Auguste Herbin, Bien, Huile sur toile, 1952, 130 x 89 cm

Auguste Herbin

Born in 1882, Auguste Herbin turned towards geometric abstraction in 1917 and advocated on its behalf within the Abstraction-Création group between 1931 and 1936 and then at the Salon des Réalités nouvelles from the summer of 1946. He emerged as a master of a new abstract geometric art after the Second World War. At over 60 years old, he invented a “plastic alphabet” that gave birth to a specific language, creating its signs, vocabulary and syntax. His “bold anticipations” had a decisive influence over many artists, such as Vasarely and Jo Delahaut, who largely banished curves from his artistic research, associating them with the organic world.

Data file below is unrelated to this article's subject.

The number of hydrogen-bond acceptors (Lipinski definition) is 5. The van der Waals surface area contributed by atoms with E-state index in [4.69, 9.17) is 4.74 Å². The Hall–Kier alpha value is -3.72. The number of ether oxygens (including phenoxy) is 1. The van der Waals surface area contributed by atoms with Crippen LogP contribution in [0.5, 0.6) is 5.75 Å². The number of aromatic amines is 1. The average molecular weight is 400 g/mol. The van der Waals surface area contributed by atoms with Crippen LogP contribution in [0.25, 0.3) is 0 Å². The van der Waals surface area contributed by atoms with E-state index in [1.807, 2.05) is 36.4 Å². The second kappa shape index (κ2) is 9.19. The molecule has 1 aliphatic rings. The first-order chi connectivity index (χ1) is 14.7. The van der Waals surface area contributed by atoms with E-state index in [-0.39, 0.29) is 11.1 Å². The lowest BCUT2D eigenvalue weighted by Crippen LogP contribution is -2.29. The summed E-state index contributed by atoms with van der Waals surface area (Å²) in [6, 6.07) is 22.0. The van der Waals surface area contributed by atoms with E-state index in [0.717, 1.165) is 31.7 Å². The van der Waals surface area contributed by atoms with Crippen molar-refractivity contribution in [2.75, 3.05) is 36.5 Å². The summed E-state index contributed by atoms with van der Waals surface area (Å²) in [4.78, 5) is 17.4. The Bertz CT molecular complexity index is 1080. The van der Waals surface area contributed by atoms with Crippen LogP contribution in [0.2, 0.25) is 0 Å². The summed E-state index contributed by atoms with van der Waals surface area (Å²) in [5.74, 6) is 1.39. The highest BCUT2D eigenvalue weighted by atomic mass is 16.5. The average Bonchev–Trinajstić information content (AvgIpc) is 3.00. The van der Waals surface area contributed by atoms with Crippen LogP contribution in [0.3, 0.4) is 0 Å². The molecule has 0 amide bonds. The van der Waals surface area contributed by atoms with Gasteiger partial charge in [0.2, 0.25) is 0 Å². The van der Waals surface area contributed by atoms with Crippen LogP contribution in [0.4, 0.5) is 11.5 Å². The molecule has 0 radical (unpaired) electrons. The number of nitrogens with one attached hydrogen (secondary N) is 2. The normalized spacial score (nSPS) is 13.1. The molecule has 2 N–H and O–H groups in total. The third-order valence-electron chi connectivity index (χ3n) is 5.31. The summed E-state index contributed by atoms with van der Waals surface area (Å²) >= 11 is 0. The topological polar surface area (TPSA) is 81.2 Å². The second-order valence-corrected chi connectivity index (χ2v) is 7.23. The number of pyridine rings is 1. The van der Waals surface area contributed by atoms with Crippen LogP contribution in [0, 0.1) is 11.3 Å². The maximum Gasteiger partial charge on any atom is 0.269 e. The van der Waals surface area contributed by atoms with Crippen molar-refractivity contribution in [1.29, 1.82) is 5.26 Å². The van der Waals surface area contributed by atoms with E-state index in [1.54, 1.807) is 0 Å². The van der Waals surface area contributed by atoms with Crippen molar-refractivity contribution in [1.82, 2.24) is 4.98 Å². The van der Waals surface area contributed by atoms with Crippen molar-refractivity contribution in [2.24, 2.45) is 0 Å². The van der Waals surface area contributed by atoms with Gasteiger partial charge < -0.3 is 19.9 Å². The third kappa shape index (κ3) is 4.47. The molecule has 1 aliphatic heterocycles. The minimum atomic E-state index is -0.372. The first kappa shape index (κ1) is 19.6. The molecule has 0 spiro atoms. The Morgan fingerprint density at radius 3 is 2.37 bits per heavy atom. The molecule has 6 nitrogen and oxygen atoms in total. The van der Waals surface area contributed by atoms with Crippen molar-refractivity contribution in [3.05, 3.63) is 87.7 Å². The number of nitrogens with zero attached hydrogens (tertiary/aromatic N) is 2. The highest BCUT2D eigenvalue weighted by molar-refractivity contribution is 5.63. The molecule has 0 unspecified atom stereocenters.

Fondation Gandur pour l'Art collection

For more information: a catalog was published on the occasion of the exhibition At the heart of abstraction. Fondation Gandur pour l’Art collection
Editor: Fondation Maeght
Prefaces: Adrien Maeght and Jean Claude Gandur
Texts: Yan Schubert and Lucie Pfeiffer
Reproduction of all exhibited works
184 pages

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